Mental Health vs. Physical health: Is ignoring government guidelines sometimes the right thing to do?

Caring for our mental health has always been essential, but now maybe even more than ever! Amid a global pandemic and during a second lockdown, it is easy to forget about taking care of ourselves and prioritising our mental well-being.

Self-care comes in many forms, but can be difficult with rigorous government guidelines, and as University students it can be even more difficult. Not only do university students often live alone, having deadlines, assessments and minimal socialization can all take a toll on our mental health. This poses the question: do government rules take university students into account? Is ignoring the rules a form of self-care?

It is important to note that the rules are put in place to reduce the spread of the virus and keep people safe, this article is in no way political or advice to ignore government guidelines – because it wouldn’t be right to do so – but can we possibly bend the rules?

Mental health has long been regarded as not as important as physical health, and the movement to end the stigma is still ongoing. But the debate of mental vs. physical health continues as only our physical health is being taken into account by the new lockdown rules. COVID has undoubtedly widened the gap between caring for mental and physical health, prioritizing physical health. Lockdown has proven to be the most mentally challenging activity, not only enhancing present mental health issues but creating new ones. The lack of social interaction can cause new types of social issues to arise, it is even going to be difficult to adapt to a ‘normal’ routine once this is over.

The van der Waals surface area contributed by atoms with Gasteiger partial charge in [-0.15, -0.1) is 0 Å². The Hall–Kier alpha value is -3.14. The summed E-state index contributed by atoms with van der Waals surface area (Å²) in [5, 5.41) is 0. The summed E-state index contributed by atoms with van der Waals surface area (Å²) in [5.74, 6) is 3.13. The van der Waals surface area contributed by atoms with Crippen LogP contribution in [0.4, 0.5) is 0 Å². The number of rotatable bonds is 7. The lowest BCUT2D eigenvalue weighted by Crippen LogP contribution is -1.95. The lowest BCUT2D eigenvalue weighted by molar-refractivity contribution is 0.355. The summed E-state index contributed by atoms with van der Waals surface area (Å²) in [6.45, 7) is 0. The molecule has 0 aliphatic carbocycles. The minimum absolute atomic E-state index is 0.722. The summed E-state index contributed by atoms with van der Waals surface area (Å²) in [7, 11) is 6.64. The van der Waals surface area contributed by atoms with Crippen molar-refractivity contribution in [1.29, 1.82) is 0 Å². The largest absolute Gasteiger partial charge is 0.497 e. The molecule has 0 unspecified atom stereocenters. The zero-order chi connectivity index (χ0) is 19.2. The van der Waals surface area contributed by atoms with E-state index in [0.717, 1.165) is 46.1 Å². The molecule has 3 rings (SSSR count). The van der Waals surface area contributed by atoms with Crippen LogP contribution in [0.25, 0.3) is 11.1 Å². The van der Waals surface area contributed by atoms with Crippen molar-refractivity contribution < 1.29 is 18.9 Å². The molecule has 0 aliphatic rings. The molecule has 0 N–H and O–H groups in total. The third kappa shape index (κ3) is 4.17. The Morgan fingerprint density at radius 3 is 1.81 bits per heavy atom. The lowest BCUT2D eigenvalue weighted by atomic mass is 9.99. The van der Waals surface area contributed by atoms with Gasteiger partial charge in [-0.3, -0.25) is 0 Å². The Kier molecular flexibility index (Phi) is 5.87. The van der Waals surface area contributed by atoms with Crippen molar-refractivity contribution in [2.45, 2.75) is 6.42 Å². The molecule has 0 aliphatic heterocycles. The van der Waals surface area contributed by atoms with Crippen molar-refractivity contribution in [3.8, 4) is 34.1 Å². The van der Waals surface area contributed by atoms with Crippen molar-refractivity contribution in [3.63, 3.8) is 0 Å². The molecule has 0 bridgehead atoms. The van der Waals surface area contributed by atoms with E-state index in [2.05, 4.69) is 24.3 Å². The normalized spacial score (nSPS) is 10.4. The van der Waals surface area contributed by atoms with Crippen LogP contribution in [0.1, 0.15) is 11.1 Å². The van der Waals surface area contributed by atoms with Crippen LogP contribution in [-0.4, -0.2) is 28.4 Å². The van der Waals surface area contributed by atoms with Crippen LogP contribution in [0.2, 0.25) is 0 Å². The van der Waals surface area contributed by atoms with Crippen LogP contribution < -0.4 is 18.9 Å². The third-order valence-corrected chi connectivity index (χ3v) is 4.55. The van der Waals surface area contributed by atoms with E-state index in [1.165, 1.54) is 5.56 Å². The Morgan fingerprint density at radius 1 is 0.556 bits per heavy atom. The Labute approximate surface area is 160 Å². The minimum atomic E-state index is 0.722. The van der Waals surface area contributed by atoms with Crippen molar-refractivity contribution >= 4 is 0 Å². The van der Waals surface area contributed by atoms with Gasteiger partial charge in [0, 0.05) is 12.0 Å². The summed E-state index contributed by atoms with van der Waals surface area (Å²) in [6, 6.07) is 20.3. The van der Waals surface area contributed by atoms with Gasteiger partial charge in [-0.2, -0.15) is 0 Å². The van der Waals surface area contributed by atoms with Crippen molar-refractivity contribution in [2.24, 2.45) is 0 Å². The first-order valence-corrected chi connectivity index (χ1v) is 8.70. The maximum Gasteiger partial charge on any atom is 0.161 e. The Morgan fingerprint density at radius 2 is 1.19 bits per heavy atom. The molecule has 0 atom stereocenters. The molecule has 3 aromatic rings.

Image credit: Instagram (@iambenwest)

Establishing a support bubble is essential, especially for people who live alone, and the guidelines specifically state that you are exempt from lockdown restrictions if you are “avoiding or escaping risk of injury or harm” so if you feel unsafe or are struggling, you have a legal right to do what makes you feel safe. This could include visiting or hosting support bubble members. It is also essential to note that while doing so, staying safe by wearing masks and abiding by social distancing rules is important. This way, you can ensure you are taking part in keeping everyone else safe but still managing to take care of yourself!

In these unprecedented times, it is getting harder to establish a normal human routine and easier to compromise our mental health, so if bending the rules (while keeping safe) means taking care of ourselves then I believe it can be done responsibly!

Header image credit: TeenVogue